We are acknowledging wrongful behaviour. Oppression, bullying and disinformation must be acknowledged and confronted. It is difficult and challenging for First Nations young people to deal with these negative attributes and stereotypes. They need support and encouragement from family, community members and leaders to mitigate the negativity. The spirit and intent of the Territorial Acknowledgement implies collective community support and encouragement and helps to buffer the negativity.

We acknowledge the Indigenous communities cultural, spiritual and physical connections to the land. By engaging in a respectful and reflective Territorial Acknowledgement, “one is acknowledging the First Nations relationship to the land, one which is also economic, social and spiritual – (Christina Clarke).” The relationship to the land has formed an integral component to First Nations culture and how they lived. The land provided food, medicine and spiritual health. The community relationship to the land provided a “strength of purpose for our people. We don’t need to rely on institutions to stay healthy and prosper. There are many things that we can do on our own – (Mavis Underwood).”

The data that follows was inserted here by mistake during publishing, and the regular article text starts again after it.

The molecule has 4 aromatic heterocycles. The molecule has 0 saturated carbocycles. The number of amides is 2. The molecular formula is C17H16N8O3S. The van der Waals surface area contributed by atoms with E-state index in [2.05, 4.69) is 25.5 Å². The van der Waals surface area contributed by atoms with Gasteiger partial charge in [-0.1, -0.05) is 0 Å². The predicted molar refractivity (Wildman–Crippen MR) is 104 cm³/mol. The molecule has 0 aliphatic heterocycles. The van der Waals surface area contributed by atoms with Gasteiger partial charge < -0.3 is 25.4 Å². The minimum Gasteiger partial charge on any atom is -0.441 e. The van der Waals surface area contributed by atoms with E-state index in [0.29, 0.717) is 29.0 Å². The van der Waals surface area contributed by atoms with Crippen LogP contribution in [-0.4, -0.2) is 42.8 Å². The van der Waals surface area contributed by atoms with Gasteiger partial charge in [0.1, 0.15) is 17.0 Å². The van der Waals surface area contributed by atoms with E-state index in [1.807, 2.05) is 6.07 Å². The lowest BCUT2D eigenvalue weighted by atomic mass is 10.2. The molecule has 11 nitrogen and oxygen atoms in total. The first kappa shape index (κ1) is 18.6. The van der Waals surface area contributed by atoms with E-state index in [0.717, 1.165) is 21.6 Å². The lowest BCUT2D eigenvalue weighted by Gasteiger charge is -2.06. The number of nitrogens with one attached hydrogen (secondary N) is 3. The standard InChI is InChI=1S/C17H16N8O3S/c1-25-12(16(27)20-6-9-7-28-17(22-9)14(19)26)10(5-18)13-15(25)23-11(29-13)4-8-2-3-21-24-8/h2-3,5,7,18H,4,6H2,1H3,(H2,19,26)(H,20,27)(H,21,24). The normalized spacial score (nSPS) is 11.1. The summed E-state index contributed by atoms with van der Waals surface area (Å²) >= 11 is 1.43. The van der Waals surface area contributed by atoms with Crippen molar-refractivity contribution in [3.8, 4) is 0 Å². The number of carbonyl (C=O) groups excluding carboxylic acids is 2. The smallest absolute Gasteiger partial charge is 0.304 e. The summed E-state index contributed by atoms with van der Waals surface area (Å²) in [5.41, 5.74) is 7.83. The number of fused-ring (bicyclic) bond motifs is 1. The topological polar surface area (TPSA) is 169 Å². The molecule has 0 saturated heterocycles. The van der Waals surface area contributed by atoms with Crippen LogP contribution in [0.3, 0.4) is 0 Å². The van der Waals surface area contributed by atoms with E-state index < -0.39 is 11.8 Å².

• Indigenous communities used to be a very independent people. COVID has forced non-Indigenous people to start respecting the land in the same way that they do, i.e., specific to food, water and self-sustainability. It’s important for all communities to know how to use the land to remain strong and healthy.
  • We must get over the stereotypes of working with the First Nations communities and learn to respect their relationship to the “strength of land & earth. We cannot continually be dis-placed off the land, the water and from good jobs – (Mavis Underwood).”
  • The Territorial Acknowledgement is a key component to recognizing the integral relationship to the land for Indigenous communities. The statement that “we are on Indigenous lands signifies that the First peoples of this country were here before us – (Christina Clarke).”

We acknowledge the presence and respect of First Nations ancestral stewardship of the land, water and culture.

  • The Territorial Acknowledgement acknowledges the First Nations presence in the room and is the foundational  understanding for genuine reconciliation – (Christina Clarke).”
  • “True reconciliation must show growth and progress in this community relationship. This understanding now allows us to strive for new objectives and understanding. The process of understanding the reasons and rational to the Territorial Acknowledgement is very positive and is a great grounding and learning exercise – (Christina Clarke).”